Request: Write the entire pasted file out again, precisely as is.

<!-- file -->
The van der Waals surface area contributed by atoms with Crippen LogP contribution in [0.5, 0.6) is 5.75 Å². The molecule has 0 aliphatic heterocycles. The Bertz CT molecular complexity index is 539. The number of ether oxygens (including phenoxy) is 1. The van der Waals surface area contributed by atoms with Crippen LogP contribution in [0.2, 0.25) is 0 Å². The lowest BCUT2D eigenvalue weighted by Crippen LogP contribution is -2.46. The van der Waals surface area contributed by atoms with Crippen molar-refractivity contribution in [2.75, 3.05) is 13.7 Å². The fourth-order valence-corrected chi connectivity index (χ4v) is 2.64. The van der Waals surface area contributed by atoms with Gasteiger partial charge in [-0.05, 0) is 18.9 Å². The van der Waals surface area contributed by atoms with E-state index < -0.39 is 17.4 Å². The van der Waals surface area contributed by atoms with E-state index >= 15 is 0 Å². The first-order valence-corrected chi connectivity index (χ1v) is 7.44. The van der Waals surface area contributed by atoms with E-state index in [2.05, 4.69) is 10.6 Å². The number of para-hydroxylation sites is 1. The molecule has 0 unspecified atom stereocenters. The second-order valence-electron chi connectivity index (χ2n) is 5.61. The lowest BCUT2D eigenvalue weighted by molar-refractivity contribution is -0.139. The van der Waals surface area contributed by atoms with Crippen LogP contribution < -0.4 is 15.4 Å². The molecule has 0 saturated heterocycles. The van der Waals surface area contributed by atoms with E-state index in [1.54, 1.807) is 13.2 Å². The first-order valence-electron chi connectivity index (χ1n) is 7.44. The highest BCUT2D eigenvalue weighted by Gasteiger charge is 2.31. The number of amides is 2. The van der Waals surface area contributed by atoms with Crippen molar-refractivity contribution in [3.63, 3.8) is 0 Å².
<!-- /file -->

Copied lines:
The van der Waals surface area contributed by atoms with Crippen LogP contribution in [0.5, 0.6) is 5.75 Å². The molecule has 0 aliphatic heterocycles. The Bertz CT molecular complexity index is 539. The number of ether oxygens (including phenoxy) is 1. The van der Waals surface area contributed by atoms with Crippen LogP contribution in [0.2, 0.25) is 0 Å². The lowest BCUT2D eigenvalue weighted by Crippen LogP contribution is -2.46. The van der Waals surface area contributed by atoms with Crippen molar-refractivity contribution in [2.75, 3.05) is 13.7 Å². The fourth-order valence-corrected chi connectivity index (χ4v) is 2.64. The van der Waals surface area contributed by atoms with Gasteiger partial charge in [-0.05, 0) is 18.9 Å². The van der Waals surface area contributed by atoms with E-state index < -0.39 is 17.4 Å². The van der Waals surface area contributed by atoms with E-state index >= 15 is 0 Å². The first-order valence-corrected chi connectivity index (χ1v) is 7.44. The van der Waals surface area contributed by atoms with E-state index in [2.05, 4.69) is 10.6 Å². The number of para-hydroxylation sites is 1. The molecule has 0 unspecified atom stereocenters. The second-order valence-electron chi connectivity index (χ2n) is 5.61. The lowest BCUT2D eigenvalue weighted by molar-refractivity contribution is -0.139. The van der Waals surface area contributed by atoms with Crippen LogP contribution < -0.4 is 15.4 Å². The molecule has 0 saturated heterocycles. The van der Waals surface area contributed by atoms with E-state index in [1.54, 1.807) is 13.2 Å². The first-order valence-electron chi connectivity index (χ1n) is 7.44. The highest BCUT2D eigenvalue weighted by Gasteiger charge is 2.31. The number of amides is 2. The van der Waals surface area contributed by atoms with Crippen molar-refractivity contribution in [3.63, 3.8) is 0 Å².